The AWS Solutions Architect Associate (SAA) certification is one of those exams where you’ll leave the room feeling you just had an all-out fight for your life. However, when you find that you passed, it was one of the most euphoric moments of my life and I felt like I was on top of the world. This exam is as rewarding as it is challenging.
Overall testing tips
If you haven’t already, I would recommend you take the AWS Certified Cloud Practitioner (CCP) before Solutions Architect Associate for two main reasons. First is because the CCP is an introduction to what AWS is and a high-level overview of the AWS services.
Second is because all of these AWS exams build on each other, so the SAA exam is all about how you should implement AWS services to design a combination of four types of architectures within an AWS environment; designing resilient architectures, designing high-performing architectures, designing secure applications and architectures, and finally designing cost-optimized architectures.
Every question contains a lengthy scenario that describes either what an example company wants to do or what they are currently doing and wants to change to something else. Your objective on each question is to provide the best AWS service to fulfill their requirements.
Make sure to pay attention to specifically what the question is asking. There will usually be a particular word in the question that signifies the thought process that should be used such as, “what is the most cost-optimized solution?”, “what is the most efficient option?”, “how should a solutions architect secure this application?”.
You should always be able to narrow down the answer choices to two possible solutions then focus on that keyword in the question.
The exam focuses on a variety of services but mostly from four ‘service groups’; database services, storage services, security services, and services that contribute to global distribution and content delivery. Below is a list of each service and a link to the correlating AWS cheat sheet.
DynamoDB~ highly scalable, highly durable, fully managed NoSQL database, can handle frequent schema changes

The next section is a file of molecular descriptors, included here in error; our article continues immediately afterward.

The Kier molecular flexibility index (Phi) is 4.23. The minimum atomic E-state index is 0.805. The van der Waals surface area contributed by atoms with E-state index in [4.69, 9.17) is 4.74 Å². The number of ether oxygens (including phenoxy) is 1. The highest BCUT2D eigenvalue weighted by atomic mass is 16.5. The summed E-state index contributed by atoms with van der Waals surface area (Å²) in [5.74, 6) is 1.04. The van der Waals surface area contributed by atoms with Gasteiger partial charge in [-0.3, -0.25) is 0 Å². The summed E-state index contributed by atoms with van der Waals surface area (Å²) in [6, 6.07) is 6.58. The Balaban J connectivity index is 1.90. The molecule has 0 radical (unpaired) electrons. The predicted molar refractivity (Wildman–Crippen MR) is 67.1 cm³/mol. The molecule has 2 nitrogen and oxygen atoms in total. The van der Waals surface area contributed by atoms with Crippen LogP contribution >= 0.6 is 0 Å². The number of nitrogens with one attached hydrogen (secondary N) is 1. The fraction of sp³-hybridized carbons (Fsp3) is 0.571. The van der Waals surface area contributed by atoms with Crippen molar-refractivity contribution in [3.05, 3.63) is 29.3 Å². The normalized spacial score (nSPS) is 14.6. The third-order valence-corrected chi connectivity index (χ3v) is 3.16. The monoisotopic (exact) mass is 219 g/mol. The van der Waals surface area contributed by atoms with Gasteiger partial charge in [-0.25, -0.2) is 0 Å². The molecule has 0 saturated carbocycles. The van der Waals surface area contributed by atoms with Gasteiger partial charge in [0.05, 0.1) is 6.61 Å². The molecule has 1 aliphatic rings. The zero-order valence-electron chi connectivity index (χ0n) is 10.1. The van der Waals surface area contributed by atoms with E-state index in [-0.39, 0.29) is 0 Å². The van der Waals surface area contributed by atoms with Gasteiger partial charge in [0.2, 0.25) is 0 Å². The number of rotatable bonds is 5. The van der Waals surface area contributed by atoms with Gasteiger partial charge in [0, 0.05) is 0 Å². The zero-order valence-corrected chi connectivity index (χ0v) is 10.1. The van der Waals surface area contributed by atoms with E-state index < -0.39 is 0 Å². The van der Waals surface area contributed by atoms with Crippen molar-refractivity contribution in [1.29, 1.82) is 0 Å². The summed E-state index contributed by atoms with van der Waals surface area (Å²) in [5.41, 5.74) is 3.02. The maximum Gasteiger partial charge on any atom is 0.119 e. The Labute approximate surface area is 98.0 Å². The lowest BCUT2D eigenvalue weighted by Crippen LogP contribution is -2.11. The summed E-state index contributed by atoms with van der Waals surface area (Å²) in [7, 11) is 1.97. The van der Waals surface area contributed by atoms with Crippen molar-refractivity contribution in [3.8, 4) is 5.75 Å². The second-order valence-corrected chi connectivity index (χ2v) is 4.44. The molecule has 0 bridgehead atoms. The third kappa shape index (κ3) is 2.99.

RDS~ asynchronous (read replicas) and synchronous (multi-az) replication, used for MySQL, PostgreSQL, and Oracle
Aurora~ fully managed relational database compatible with MySQL and PostgreSQL
S3~ object storage, highly available, highly scalable S3 lifecycle policies, bucket policies
EBS~ block storage, 4 types: general purpose (SSD), provisioned IOPS (SSD), throughput optimized (HDD), Cold (HDD)
EFS~ file storage, highly scalable, highly durable, supports NFSv4, can be used by ECS, EC2, and Lambda
IAM~ roles, users, groups, IAM policies
WAF~ layer 7/application firewall monitors HTTP/S traffic, protects SQL injection and cross-site scripting
Shield~ primarily protects against DDoS attacks
Content Delivery & Global Distribution Services
Cloudfront~ uses edge locations to increase distribution speeds of static and dynamic content
R53~ highly available and scalable DNS web service
Global accelerator~ improves the performance of your application for global users
API Gateway~ create, manage and secure restful, HTTP, and WebSocket APIs
This exam took me about three months of studying before I felt comfortable enough to schedule the exam. This was primarily due to the extensive knowledge and hands-on experience that AWS expects you to have for this certification. The resources I used did an excellent job of preparing you for what to expect on the test.
SAA Course: This is a very extensive course that is taught by an AWS expert named Adrian Cantrill. He goes into substantial detail about all of the AWS services that will be mentioned in the exam. Cantrill also provides at least one hands-on lab for each service so you can get some experience poking around and using the different services.
Acloud Guru: This website provides hundreds of labs of varying difficulty to allow you the ability to use a variety of different features for each service in AWS.
TutorialsDojo: This gives you access to several timed practice exams, section quizzes for each type of architecture that AWS expects you to know how to design. This site is pretty crazy because you may see questions that will appear directly on the exam so be sure to fully understand the ‘why’ behind each correct and incorrect answer choice.
Hands-On: I spend most of my day working on AWS here at ByteChek. This helped me out a ton because I was able to apply the concepts I learned above to our environment and helping our customers. Most of our customers are hosted on AWS so I interacted with AWS on a day to day basis talking and helping them with their cybersecurity programs.
Passing the AWS Solutions Architect Associate exam was an immaculate accomplishment for me and my career. I plan on riding this wave for the next few weeks as I will begin studying for the AWS SysOps Administrator then the AWS Developer Associate. My goal is to have earned a total of four AWS certifications by the time 2021 is over. This achievement marks the halfway point for me and I can't wait to dive back into learning!